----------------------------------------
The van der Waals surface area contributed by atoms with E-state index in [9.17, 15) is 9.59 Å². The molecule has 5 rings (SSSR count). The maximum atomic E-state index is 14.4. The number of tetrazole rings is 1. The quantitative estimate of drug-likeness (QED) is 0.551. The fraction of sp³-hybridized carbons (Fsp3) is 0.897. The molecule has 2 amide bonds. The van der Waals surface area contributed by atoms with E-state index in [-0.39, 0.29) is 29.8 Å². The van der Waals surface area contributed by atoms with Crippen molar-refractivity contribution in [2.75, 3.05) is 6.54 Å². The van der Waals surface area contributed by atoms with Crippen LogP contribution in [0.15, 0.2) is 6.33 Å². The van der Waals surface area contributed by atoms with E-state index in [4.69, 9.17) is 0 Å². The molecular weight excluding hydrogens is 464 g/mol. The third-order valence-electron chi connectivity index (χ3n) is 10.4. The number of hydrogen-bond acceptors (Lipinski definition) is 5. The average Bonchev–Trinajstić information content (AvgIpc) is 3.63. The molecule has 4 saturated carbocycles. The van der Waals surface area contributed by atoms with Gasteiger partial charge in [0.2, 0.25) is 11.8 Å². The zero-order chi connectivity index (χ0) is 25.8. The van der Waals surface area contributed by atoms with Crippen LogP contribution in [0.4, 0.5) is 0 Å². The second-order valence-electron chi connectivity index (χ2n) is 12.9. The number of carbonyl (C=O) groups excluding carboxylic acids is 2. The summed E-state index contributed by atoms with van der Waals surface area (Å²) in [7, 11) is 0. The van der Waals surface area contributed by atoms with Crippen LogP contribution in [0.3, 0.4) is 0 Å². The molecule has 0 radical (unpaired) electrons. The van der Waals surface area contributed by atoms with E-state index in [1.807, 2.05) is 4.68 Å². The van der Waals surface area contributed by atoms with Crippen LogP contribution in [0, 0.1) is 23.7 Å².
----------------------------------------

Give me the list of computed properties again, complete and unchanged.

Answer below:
The van der Waals surface area contributed by atoms with E-state index in [9.17, 15) is 9.59 Å². The molecule has 5 rings (SSSR count). The maximum atomic E-state index is 14.4. The number of tetrazole rings is 1. The quantitative estimate of drug-likeness (QED) is 0.551. The fraction of sp³-hybridized carbons (Fsp3) is 0.897. The molecule has 2 amide bonds. The van der Waals surface area contributed by atoms with E-state index in [-0.39, 0.29) is 29.8 Å². The van der Waals surface area contributed by atoms with Crippen molar-refractivity contribution in [2.75, 3.05) is 6.54 Å². The van der Waals surface area contributed by atoms with Crippen LogP contribution in [0.15, 0.2) is 6.33 Å². The van der Waals surface area contributed by atoms with E-state index in [4.69, 9.17) is 0 Å². The molecular weight excluding hydrogens is 464 g/mol. The third-order valence-electron chi connectivity index (χ3n) is 10.4. The number of hydrogen-bond acceptors (Lipinski definition) is 5. The average Bonchev–Trinajstić information content (AvgIpc) is 3.63. The molecule has 4 saturated carbocycles. The van der Waals surface area contributed by atoms with Gasteiger partial charge in [0.2, 0.25) is 11.8 Å². The zero-order chi connectivity index (χ0) is 25.8. The van der Waals surface area contributed by atoms with Crippen LogP contribution in [0.4, 0.5) is 0 Å². The second-order valence-electron chi connectivity index (χ2n) is 12.9. The number of carbonyl (C=O) groups excluding carboxylic acids is 2. The summed E-state index contributed by atoms with van der Waals surface area (Å²) in [7, 11) is 0. The van der Waals surface area contributed by atoms with Crippen LogP contribution in [0.3, 0.4) is 0 Å². The molecule has 0 radical (unpaired) electrons. The van der Waals surface area contributed by atoms with E-state index in [1.807, 2.05) is 4.68 Å². The van der Waals surface area contributed by atoms with Crippen LogP contribution in [0, 0.1) is 23.7 Å².